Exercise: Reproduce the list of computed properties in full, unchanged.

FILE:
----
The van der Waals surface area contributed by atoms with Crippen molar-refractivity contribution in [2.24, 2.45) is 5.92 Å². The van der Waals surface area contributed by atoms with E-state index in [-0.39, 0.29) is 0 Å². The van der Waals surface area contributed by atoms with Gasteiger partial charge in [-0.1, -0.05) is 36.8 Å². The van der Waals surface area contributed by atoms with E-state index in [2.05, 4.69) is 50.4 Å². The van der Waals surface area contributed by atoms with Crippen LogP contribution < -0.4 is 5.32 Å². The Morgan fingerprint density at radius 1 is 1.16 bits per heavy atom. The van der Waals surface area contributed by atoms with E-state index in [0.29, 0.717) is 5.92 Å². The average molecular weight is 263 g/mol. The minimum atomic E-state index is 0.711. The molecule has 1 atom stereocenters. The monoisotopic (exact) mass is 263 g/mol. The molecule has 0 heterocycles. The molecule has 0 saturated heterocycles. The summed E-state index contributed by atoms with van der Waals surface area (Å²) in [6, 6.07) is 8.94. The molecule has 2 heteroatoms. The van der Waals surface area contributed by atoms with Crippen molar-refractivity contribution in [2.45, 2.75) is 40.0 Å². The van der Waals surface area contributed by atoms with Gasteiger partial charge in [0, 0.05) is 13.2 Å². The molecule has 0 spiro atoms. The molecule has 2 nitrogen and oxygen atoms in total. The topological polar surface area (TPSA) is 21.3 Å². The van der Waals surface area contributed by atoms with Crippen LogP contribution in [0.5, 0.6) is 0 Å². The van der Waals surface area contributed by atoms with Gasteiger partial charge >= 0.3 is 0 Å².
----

The van der Waals surface area contributed by atoms with Crippen molar-refractivity contribution in [2.24, 2.45) is 5.92 Å². The van der Waals surface area contributed by atoms with E-state index in [-0.39, 0.29) is 0 Å². The van der Waals surface area contributed by atoms with Gasteiger partial charge in [-0.1, -0.05) is 36.8 Å². The van der Waals surface area contributed by atoms with E-state index in [2.05, 4.69) is 50.4 Å². The van der Waals surface area contributed by atoms with Crippen LogP contribution < -0.4 is 5.32 Å². The Morgan fingerprint density at radius 1 is 1.16 bits per heavy atom. The van der Waals surface area contributed by atoms with E-state index in [0.29, 0.717) is 5.92 Å². The average molecular weight is 263 g/mol. The minimum atomic E-state index is 0.711. The molecule has 1 atom stereocenters. The monoisotopic (exact) mass is 263 g/mol. The molecule has 0 heterocycles. The molecule has 0 saturated heterocycles. The summed E-state index contributed by atoms with van der Waals surface area (Å²) in [6, 6.07) is 8.94. The molecule has 2 heteroatoms. The van der Waals surface area contributed by atoms with Crippen molar-refractivity contribution in [2.45, 2.75) is 40.0 Å². The van der Waals surface area contributed by atoms with Gasteiger partial charge in [0, 0.05) is 13.2 Å². The molecule has 0 spiro atoms. The molecule has 2 nitrogen and oxygen atoms in total. The topological polar surface area (TPSA) is 21.3 Å². The van der Waals surface area contributed by atoms with Crippen LogP contribution in [0.5, 0.6) is 0 Å². The van der Waals surface area contributed by atoms with Gasteiger partial charge >= 0.3 is 0 Å².